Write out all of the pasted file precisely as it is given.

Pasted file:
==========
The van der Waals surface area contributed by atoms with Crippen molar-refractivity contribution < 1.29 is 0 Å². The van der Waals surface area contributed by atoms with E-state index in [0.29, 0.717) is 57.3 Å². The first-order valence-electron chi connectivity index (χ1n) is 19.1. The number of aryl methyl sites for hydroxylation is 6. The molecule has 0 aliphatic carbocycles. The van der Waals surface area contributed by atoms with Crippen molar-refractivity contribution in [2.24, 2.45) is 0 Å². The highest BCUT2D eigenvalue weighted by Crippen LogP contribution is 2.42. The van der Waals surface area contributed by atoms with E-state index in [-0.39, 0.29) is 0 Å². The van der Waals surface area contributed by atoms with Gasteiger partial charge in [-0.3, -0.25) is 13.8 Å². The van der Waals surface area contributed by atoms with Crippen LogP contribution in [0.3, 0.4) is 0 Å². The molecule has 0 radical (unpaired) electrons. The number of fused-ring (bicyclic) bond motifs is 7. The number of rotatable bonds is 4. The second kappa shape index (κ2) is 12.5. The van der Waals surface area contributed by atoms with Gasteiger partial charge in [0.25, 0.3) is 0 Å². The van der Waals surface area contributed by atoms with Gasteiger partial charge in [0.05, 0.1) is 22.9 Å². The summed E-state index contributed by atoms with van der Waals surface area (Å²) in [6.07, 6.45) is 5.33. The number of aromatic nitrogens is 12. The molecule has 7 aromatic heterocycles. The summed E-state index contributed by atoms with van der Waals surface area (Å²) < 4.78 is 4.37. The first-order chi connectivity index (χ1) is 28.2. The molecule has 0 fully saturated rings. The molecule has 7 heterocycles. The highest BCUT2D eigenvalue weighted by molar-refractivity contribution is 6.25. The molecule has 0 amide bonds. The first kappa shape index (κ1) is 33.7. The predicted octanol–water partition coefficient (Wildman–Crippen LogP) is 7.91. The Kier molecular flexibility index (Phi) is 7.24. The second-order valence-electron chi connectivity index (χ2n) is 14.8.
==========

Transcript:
The van der Waals surface area contributed by atoms with Crippen molar-refractivity contribution < 1.29 is 0 Å². The van der Waals surface area contributed by atoms with E-state index in [0.29, 0.717) is 57.3 Å². The first-order valence-electron chi connectivity index (χ1n) is 19.1. The number of aryl methyl sites for hydroxylation is 6. The molecule has 0 aliphatic carbocycles. The van der Waals surface area contributed by atoms with Crippen molar-refractivity contribution in [2.24, 2.45) is 0 Å². The highest BCUT2D eigenvalue weighted by Crippen LogP contribution is 2.42. The van der Waals surface area contributed by atoms with E-state index in [-0.39, 0.29) is 0 Å². The van der Waals surface area contributed by atoms with Gasteiger partial charge in [-0.3, -0.25) is 13.8 Å². The van der Waals surface area contributed by atoms with Crippen LogP contribution in [0.3, 0.4) is 0 Å². The molecule has 0 radical (unpaired) electrons. The number of fused-ring (bicyclic) bond motifs is 7. The number of rotatable bonds is 4. The second kappa shape index (κ2) is 12.5. The van der Waals surface area contributed by atoms with Gasteiger partial charge in [0.25, 0.3) is 0 Å². The van der Waals surface area contributed by atoms with Gasteiger partial charge in [0.05, 0.1) is 22.9 Å². The summed E-state index contributed by atoms with van der Waals surface area (Å²) in [6.07, 6.45) is 5.33. The number of aromatic nitrogens is 12. The molecule has 7 aromatic heterocycles. The summed E-state index contributed by atoms with van der Waals surface area (Å²) < 4.78 is 4.37. The first-order chi connectivity index (χ1) is 28.2. The molecule has 0 fully saturated rings. The molecule has 7 heterocycles. The highest BCUT2D eigenvalue weighted by molar-refractivity contribution is 6.25. The molecule has 0 amide bonds. The first kappa shape index (κ1) is 33.7. The predicted octanol–water partition coefficient (Wildman–Crippen LogP) is 7.91. The Kier molecular flexibility index (Phi) is 7.24. The second-order valence-electron chi connectivity index (χ2n) is 14.8.